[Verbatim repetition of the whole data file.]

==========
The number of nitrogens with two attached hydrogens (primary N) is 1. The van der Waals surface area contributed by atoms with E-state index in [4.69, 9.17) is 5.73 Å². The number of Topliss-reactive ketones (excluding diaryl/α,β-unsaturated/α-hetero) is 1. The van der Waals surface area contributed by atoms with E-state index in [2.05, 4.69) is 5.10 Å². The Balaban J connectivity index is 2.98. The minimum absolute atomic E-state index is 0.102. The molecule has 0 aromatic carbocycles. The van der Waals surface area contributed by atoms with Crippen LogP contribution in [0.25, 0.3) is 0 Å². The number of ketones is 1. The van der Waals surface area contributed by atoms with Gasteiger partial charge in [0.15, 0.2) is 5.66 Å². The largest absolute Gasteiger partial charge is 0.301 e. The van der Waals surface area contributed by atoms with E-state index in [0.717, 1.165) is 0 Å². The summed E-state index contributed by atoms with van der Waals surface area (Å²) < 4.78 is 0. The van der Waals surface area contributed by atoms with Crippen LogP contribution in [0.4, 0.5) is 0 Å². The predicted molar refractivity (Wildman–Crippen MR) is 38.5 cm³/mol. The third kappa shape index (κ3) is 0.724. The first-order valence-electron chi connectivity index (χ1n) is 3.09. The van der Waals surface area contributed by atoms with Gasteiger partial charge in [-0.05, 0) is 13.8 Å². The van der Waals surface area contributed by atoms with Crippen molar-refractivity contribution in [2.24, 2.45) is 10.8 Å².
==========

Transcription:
The number of nitrogens with two attached hydrogens (primary N) is 1. The van der Waals surface area contributed by atoms with E-state index in [4.69, 9.17) is 5.73 Å². The number of Topliss-reactive ketones (excluding diaryl/α,β-unsaturated/α-hetero) is 1. The van der Waals surface area contributed by atoms with E-state index in [2.05, 4.69) is 5.10 Å². The Balaban J connectivity index is 2.98. The minimum absolute atomic E-state index is 0.102. The molecule has 0 aromatic carbocycles. The van der Waals surface area contributed by atoms with Crippen LogP contribution in [0.25, 0.3) is 0 Å². The number of ketones is 1. The van der Waals surface area contributed by atoms with Gasteiger partial charge in [0.15, 0.2) is 5.66 Å². The largest absolute Gasteiger partial charge is 0.301 e. The van der Waals surface area contributed by atoms with E-state index in [0.717, 1.165) is 0 Å². The summed E-state index contributed by atoms with van der Waals surface area (Å²) < 4.78 is 0. The van der Waals surface area contributed by atoms with Crippen LogP contribution in [0.4, 0.5) is 0 Å². The predicted molar refractivity (Wildman–Crippen MR) is 38.5 cm³/mol. The third kappa shape index (κ3) is 0.724. The first-order valence-electron chi connectivity index (χ1n) is 3.09. The van der Waals surface area contributed by atoms with Gasteiger partial charge in [-0.05, 0) is 13.8 Å². The van der Waals surface area contributed by atoms with Crippen molar-refractivity contribution in [2.24, 2.45) is 10.8 Å².